Microplastics are one of the major environmental problems today. Whether they contaminate food, water or even the air, they have reached all parts of the globe and pose a threat to all living things that consume them. As plastic use continues to increase with seemingly little change on the horizon, groundwater has become an alarming victim of pollution. Fortunately, there are water filtration systems that can largely remove microplastics from drinking water.
How does microplastic get into the water?
Microplastics are pieces of plastic waste that are smaller than 5 millimeters and larger than 100 nanometers (0.0001 millimeters). They result from plastic products that degrade over time and products that intentionally contain microplastics. Microplastics can enter drinking water in one of the following ways:
- Surface runoff
- Degraded plastic waste
- Atmospheric deposition
- Plastic used to store water
Runoff and wastewater are the most common sources of microplastic pollution worldwide. Recent studies have found microplastics at a concentration of 15.2 particles per liter in two US aquifers.
How to remove microplastics from drinking water?
To remove microplastics from drinking water in domestic and industrial settings are reverse osmosis and ultrafiltration systems. Microplastics are between 100 nanometers and 5 millimeters in size, so a filter’s micron rating must be able to filter contaminants between 100 nanometers and 5 millimeters in order to effectively reduce levels of microplastics of all sizes. One micron is 1000 nanometers, so a filter must have a micron rating of 0.1 to remove contaminants 100 nanometers in size. Both reverse osmosis and ultrafiltration systems have a micron rating capable of filtering contaminants below 100 nanometers in size, while water stills separate the microplastics from the water during the distillation process.
Filtration of microplastics with reverse osmosis
Reverse osmosis (RO) systems are effective at reducing high levels of microplastics as well as most other contaminants in water. Standard reverse osmosis systems use three stages in the filtration process, while some systems contain four or five stages. In an RO system, the water begins by passing through a sediment filter. As the name suggests, this phase reduces the levels of large contaminants such as dirt, sand, rust and other microscopic particles. This not only filters the water, but also prevents these contaminants from damaging the reverse osmosis membrane in later stages. After the sediment filter, the water is subjected to an activated carbon filter. This step removes contaminants that cause the water to taste and smell bad, such as chlorine. The last step of the three-stage reverse osmosis system is the reverse osmosis membrane. Water enters under pressure as it passes through a semi-permeable membrane. At this stage, most pollutants are eliminated from the water. The RO membrane contains small pores (0.001 microns) that allow water to pass through while washing away small contaminants, such as microplastics, in the channel. Some reverse osmosis systems contain a carbon filter as a subsequent stage to ensure the purity of the final product. A remineralizing filter can be added to the system to reintroduce beneficial minerals lost in the filtration process.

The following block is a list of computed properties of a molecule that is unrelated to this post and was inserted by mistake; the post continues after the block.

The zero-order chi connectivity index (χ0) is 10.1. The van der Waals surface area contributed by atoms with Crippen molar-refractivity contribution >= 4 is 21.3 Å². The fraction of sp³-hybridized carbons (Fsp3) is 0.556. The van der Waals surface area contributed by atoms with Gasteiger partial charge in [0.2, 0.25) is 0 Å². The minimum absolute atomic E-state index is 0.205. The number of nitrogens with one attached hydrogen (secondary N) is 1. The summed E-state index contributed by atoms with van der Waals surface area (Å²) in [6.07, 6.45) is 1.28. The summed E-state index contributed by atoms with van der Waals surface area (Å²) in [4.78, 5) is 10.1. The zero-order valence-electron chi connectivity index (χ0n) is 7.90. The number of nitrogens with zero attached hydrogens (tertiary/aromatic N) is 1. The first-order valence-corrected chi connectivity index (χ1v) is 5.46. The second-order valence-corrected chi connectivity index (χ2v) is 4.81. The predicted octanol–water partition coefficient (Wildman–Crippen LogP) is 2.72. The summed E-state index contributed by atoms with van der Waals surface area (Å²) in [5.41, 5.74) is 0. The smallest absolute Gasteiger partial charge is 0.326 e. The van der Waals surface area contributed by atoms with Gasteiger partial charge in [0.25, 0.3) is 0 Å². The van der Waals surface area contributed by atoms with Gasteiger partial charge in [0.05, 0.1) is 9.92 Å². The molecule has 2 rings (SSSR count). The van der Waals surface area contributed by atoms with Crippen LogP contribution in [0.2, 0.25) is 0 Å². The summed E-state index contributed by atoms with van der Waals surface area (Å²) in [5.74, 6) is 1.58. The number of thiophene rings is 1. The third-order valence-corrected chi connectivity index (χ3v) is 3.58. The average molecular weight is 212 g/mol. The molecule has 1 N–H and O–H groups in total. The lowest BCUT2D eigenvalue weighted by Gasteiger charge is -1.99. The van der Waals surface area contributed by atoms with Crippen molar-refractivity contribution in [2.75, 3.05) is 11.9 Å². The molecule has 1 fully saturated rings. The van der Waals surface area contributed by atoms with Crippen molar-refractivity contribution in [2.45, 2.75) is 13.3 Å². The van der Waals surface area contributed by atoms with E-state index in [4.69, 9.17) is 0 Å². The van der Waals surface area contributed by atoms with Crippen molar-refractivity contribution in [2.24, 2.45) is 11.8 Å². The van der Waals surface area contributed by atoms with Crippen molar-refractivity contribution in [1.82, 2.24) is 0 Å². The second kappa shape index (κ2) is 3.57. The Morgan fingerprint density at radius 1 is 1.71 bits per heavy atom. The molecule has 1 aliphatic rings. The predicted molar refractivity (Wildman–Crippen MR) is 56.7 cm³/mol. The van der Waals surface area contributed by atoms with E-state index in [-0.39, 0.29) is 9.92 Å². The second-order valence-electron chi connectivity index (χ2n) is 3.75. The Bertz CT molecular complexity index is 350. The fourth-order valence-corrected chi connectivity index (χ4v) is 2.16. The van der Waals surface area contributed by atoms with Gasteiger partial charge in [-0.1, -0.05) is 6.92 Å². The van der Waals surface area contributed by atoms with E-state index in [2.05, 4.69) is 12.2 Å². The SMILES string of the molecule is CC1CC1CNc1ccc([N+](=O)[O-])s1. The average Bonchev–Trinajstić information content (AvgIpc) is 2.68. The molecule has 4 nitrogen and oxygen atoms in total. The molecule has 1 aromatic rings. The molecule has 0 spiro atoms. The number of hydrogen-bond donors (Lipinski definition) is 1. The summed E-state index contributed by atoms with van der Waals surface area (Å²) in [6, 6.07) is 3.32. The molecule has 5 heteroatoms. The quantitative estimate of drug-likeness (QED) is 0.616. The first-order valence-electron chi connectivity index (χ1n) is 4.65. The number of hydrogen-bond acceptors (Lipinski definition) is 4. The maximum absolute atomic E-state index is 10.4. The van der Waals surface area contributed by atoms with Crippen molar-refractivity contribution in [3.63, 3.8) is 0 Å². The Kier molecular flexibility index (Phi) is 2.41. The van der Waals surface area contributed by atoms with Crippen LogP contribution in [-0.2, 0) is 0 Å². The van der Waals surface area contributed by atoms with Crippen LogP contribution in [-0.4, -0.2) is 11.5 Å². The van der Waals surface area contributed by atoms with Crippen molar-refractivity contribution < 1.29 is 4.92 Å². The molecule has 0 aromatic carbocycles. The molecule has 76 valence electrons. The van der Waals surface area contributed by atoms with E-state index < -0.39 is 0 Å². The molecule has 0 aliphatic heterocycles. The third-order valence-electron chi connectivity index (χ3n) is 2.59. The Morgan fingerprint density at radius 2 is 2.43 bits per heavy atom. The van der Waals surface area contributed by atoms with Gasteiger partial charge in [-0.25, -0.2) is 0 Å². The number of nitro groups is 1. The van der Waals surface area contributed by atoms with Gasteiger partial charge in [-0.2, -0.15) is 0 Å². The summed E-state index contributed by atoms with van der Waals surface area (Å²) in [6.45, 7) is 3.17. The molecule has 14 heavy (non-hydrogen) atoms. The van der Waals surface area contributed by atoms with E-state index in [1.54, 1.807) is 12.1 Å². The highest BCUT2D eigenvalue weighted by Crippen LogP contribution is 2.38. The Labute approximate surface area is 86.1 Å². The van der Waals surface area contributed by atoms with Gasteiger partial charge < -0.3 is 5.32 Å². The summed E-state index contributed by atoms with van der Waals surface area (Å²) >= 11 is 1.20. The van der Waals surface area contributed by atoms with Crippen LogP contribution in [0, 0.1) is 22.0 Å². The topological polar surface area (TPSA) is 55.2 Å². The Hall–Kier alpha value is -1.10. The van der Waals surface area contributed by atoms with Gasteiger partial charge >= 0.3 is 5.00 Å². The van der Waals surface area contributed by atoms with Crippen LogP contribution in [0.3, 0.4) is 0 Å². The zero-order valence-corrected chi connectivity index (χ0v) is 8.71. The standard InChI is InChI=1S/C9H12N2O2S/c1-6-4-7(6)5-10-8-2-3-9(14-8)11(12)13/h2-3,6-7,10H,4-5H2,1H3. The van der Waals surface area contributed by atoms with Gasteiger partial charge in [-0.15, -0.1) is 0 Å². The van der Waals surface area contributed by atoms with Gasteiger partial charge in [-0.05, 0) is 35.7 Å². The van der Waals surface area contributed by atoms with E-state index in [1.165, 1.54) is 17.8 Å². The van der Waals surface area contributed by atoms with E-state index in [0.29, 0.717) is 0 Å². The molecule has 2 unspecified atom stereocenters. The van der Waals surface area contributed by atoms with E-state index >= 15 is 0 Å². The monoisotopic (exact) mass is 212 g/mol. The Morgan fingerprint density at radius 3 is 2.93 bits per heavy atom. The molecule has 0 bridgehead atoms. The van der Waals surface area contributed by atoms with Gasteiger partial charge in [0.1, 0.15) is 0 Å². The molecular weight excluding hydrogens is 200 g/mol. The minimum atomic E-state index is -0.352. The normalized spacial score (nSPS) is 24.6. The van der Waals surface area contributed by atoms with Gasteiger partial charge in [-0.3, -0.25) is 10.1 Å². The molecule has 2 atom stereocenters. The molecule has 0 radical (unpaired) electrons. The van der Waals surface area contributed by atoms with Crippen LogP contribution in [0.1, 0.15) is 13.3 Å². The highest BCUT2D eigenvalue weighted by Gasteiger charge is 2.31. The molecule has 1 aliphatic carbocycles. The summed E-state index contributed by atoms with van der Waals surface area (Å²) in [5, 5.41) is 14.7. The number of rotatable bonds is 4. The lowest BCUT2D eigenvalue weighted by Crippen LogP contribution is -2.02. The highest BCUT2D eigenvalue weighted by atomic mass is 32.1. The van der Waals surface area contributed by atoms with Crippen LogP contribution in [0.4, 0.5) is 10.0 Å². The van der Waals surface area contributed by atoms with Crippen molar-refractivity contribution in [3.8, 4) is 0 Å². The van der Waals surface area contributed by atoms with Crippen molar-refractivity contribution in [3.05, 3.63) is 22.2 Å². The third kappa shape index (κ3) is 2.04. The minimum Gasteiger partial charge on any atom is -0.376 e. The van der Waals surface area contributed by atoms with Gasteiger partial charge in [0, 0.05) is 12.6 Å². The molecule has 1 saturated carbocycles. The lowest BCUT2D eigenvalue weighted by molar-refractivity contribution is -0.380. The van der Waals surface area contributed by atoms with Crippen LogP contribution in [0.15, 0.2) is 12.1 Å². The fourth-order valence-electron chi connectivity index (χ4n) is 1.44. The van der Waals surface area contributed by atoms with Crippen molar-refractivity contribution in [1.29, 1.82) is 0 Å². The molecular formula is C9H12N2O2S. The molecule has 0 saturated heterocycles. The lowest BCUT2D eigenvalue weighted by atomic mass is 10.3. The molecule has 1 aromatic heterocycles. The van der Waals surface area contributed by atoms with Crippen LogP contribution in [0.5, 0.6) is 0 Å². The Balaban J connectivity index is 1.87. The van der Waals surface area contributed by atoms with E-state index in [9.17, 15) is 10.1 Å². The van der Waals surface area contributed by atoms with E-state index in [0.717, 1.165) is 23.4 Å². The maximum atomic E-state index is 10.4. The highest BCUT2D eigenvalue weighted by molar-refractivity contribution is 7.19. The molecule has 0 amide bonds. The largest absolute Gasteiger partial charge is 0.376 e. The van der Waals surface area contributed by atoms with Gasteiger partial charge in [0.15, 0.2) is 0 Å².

The advantages of using reverse osmosis systems for the removal of microplastics are as follows:
- Reduces levels of most pollutants;
- Long system life;
- Less maintenance costs than ultrafiltration.
The disadvantages of the systems on the other hand are as follows:
- The reverse osmosis process generates wastewater;
- Slower filter speed than ultrafiltration;
- It requires a higher system inlet pressure, which necessitates the use of pumping systems.
Filtration of microplastics with ultrafiltration
Ultrafiltration systems use membranes with a permeability of 0.02 microns for filtration. This permeability is sufficient to effectively reduce levels of microplastics of any size. Unlike reverse osmosis, which forces water through the outside of the membrane, ultrafiltration systems filter water through the inside of the membrane. Also, unlike RO systems, ultrafiltration does not discharge wastewater during the filtration process. In areas where water is limited due to drought, ultrafiltration is a common choice over reverse osmosis. Ultrafiltration does not remove as many pollutants as reverse osmosis systems, but it does reduce the levels of bacteria, viruses, as well as heavy metals such as lead, copper. Some consumers may prefer the taste of water filtered by ultrafiltration, as minerals are not removed from the final product.
Advantages of ultrafiltration to remove microplastics:
- Fast filtration rates
- Maintains beneficial minerals in the final product
- Easy installation
- Works at low water pressure
- It does not produce waste water
Disadvantages of ultrafiltration systems are as follows:
- Short installation life
- Higher maintenance costs than RO
- Removes fewer contaminants than RO
Membrane-based technologies are effective in removing microplastics from polluted aquatic ecosystems. Microplastics are removed more efficiently at high inflow, higher concentration, using high quality membranes. Biological processes combined with porous membranes can improve removal efficiency by 99.9%. Despite the removal efficiency in research or small-scale application, there are still some unresolved issues in these technologies, such as relatively high energy consumption, varying removal efficiencies, and potential discharge of secondary pollutants, which would limit the promotion of large-scale application of these technologies .
Source: International Water Association